Title / object name
|Maker ||Role ||Date |
|White, Robin ||artist ||1973 |
oil on canvasMaterials
oil paint, canvas
|Image ||1005 (Height) x 1005 (Width) x mm|
|Frame ||1112 (Height) x 1112 (Width) x 56 (Depth) mm|
Purchased 1994 with New Zealand Lottery Grants Board funds
Robin White’s Mangaweka effortlessly captures the scenery and feeling of a rural New Zealand town. White knew the Rangitikei town from childhood, and in 1971 her friend, poet Sam Hunt, wrote ‘A Mangaweka road song’, capturing the town as she remembered it — ‘this one-pub town/approached in low gear down/the gorges through the hills’.(1) The artist’s characteristic composition of layered planes of crisply edged colour is heightened by the strong horizontal lines, particularly the line of the veranda that divides the painting and the shadow that just appears under the Bedford truck.
While White paints what she knows and feels affection for, her aim is not simply to produce faithful copies of real landscapes. She is more concerned with representing places that are overlaid with memory and experience. ‘I’m not concerned with just recording something,’ she wrote in 1977. ‘I take great liberties with the environment, using it to my own ends. I’ve always been conscious that painting is fundamentally an abstract thing.’(2)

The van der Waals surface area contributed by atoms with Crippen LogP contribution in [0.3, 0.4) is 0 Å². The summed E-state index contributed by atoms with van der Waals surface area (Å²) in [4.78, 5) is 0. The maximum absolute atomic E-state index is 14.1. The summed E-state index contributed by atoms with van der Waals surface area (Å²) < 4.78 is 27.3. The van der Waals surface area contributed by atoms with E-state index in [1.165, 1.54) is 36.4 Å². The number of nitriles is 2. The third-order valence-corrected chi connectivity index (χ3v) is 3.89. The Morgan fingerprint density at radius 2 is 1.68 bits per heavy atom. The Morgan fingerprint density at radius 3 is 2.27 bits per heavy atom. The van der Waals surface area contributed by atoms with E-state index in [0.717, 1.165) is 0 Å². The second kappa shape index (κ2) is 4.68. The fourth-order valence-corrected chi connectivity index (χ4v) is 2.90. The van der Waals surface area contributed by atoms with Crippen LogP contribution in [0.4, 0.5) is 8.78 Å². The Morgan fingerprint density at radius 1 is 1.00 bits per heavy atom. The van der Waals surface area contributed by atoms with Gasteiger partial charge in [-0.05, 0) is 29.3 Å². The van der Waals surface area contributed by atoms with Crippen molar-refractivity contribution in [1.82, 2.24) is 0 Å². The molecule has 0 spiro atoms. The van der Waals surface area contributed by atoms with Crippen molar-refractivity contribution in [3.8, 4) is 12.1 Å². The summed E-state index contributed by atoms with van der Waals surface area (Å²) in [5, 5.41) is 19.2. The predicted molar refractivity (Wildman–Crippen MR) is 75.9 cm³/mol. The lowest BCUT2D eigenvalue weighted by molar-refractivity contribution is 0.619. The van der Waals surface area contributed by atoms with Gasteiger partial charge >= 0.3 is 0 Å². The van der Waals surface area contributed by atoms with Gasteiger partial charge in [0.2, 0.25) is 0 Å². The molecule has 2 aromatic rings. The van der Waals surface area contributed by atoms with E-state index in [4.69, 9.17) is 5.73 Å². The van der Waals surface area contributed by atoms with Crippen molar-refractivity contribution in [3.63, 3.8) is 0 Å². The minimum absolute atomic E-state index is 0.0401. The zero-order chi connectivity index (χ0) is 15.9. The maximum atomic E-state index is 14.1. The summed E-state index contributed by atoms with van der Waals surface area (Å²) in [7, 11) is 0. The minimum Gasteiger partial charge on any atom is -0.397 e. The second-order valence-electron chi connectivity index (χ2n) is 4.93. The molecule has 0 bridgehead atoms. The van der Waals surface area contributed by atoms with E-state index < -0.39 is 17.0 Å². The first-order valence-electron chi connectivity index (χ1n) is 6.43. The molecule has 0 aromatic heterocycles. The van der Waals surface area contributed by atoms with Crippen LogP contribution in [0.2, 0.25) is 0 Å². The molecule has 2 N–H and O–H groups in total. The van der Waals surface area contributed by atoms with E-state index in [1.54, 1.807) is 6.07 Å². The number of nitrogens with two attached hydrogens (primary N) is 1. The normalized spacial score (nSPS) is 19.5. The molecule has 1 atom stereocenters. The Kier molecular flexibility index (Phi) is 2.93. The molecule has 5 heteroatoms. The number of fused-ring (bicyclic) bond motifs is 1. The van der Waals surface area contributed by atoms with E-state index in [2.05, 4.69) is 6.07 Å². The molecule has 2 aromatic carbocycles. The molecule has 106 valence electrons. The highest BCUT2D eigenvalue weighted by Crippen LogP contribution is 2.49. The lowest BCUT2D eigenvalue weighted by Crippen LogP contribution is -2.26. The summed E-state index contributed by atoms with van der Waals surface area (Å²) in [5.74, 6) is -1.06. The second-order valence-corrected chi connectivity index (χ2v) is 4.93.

White’s depiction of her local inhabited landscape has affinities with the New Zealand regionalist painting tradition. She acknowledges a particular connection with Rita Angus, citing her appreciation of both Angus’s work and her dedication as a woman artist. Along with her contemporaries Richard Killeen and Ian Scott, White was taught by Colin McCahon at Elam School of Fine Arts, and she credits McCahon as another important influence on her development and commitment to her art.
Motivated by the wish to make her imagery more affordable and accessible, White taught herself to screenprint after moving to Bottle Creek, north of Wellington, in 1969. She frequently made screenprints after paintings, including Mangaweka, and has noted, ‘If I get a good image, then I like to reproduce it. To confine it to one painting, one oil, is to block it off from other people’.(3) In 1982 White and her family moved to the Republic of Kiribati where she continued to make art, working almost exclusively with woodcut prints as the materials were more readily available. White returned to New Zealand in 1999, and she continues to make artworks in a variety of media.
This essay originally appeared in Art at Te Papa (Te Papa Press, 2009).
1. Sam Hunt, ‘A Mangaweka road song’, in Sam Hunt, Collected poems 1963–1980, Penguin, Harmondsworth, 1980, p. 63.
2. Robin White, ‘Art and conservation are synonymous’, Art New Zealand, no. 7, Spring 1977, p. 40.
3. Robin White, quoted in Patrick Æ Hutchings ‘Young Contemporary New Zealand Realists’, Art International, vol. 17, 1973, p. 20.